The Cuban Revolution


Brief Context
Spain occupied Cuba and had it in its possession from 1492 all the way up till 1899. Cuba fought a succession of wars against Spain for independence, the third of which involved the U.S., known as the Spanish-American war. The U.S. had been heavily involved in Cuba and its affairs ever since it took the island from Spain in the Spanish-American War of 1899. The interference led to a growth of anti-American sentiment in Cuba, manifesting itself in opposition to the ruling regime. The Cuban Revolution was an armed revolt led by Fidel Castro against Batista, a U.S.-backed Cuban dictator, who was ultimately brought down from power and replaced by Castro’s revolutionary government.


Cuban Revolution Texts

Freedom’s Mirror: Cuba and Haiti in the Age of Revolution

Citation: Ferrer, Ada. 2016. Freedom’s Mirror: Cuba and Haiti in the Age of Revolution. Cambridge University Press.

Description: This book follows the reverberations of the Haitian Revolution in Cuba. By creatively linking two stories – one of the Haitian Revolution, arguably the most radical revolution in the modern world where enslaved and formerly enslaved people succeeded in ending slavery and establishing independence, and the story of the rise of Cuban slave society – that are usually told separately, Ada Ferrer sheds fresh light on both crucial moments in Caribbean and Atlantic history.

A History of the Cuban Revolution

Citation: Chomsky, Aviva. 2015. A History of the Cuban Revolution. 2nd ed. John Wiley & Sons, Inc.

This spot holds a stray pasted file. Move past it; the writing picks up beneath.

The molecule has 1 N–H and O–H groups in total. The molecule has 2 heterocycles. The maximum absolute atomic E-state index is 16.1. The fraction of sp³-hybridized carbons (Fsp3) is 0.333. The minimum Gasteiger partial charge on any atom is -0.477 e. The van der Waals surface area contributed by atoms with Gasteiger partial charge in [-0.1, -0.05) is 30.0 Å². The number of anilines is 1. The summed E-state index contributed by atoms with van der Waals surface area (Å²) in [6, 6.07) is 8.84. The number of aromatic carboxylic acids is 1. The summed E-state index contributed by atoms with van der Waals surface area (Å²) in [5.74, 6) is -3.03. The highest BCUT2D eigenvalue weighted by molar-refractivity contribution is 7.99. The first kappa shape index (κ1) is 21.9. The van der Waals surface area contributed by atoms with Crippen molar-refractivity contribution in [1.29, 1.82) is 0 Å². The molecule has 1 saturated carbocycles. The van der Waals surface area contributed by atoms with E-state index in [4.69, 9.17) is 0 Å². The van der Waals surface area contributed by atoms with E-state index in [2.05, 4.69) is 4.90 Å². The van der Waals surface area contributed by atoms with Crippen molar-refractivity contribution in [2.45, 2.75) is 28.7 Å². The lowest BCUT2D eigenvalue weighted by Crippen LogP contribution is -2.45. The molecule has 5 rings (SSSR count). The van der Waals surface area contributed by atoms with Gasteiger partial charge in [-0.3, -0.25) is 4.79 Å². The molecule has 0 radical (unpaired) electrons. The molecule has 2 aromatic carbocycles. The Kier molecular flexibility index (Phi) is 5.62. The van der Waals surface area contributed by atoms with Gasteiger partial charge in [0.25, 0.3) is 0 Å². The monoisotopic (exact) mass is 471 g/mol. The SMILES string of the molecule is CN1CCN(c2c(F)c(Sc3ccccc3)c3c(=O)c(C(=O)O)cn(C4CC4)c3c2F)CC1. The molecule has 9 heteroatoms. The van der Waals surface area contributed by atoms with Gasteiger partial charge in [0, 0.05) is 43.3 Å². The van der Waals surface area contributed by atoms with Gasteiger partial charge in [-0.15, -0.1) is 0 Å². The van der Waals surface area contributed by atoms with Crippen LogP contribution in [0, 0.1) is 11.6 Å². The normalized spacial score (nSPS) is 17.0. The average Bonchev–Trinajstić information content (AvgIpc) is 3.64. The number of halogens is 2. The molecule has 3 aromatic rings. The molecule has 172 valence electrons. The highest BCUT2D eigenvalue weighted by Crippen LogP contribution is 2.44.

Description: This book presents a socio-historical account of the 1959 Cuban Revolution, balancing a comprehensive overview of the political and economic events of the revolution, alongside a look at its social impact. It provides an on-the-ground look at the lives of ordinary people, featuring both U.S. and Cuban perspectives to provide a well-rounded look at the revolution and its repercussions. It encourages readers to understand history through the perspectives of those who lived and are living through it.

“History Will Absolve Me”

Citation: Castro, Fidel. History Will Absolve Me. The Moncada Trial Defence Speech. Santiago de Cuba. 16 October 1953.

Description: The primary purpose of Castro’s speech was to defend and justify the rebellion, or the attack on the Moncada Barracks in 1953, led by him, followed by his revolutionaries. In this speech he not only criticises and vilifies Batista’s regime, outing its corruption of Cuba’s constitution, military, and judiciary, but also provides a comprehensive set of reforms that he claims his revolutionaries and him would have implemented had they been successful. He ends the speech entreating the panel of judges to send him and his comrades to prison, claiming not to want to live in Batista’s Cuba as a ‘free’ citizen, claiming that future generations will forgive him for his attempt to overthrow the regime, and famously concluding with “History will absolve me”.

Sex and Revolution: Women in Socialist Cuba

Citation: Smith, Lois M. and Alfred Padula. 1996. Sex and Revolution: Women in Socialist Cuba. Oxford University Press.

Guerilla Warfare

Citation: Guevara, Ernesto Che. 1961. Guerilla Warfare. New York: Monthly Review Press.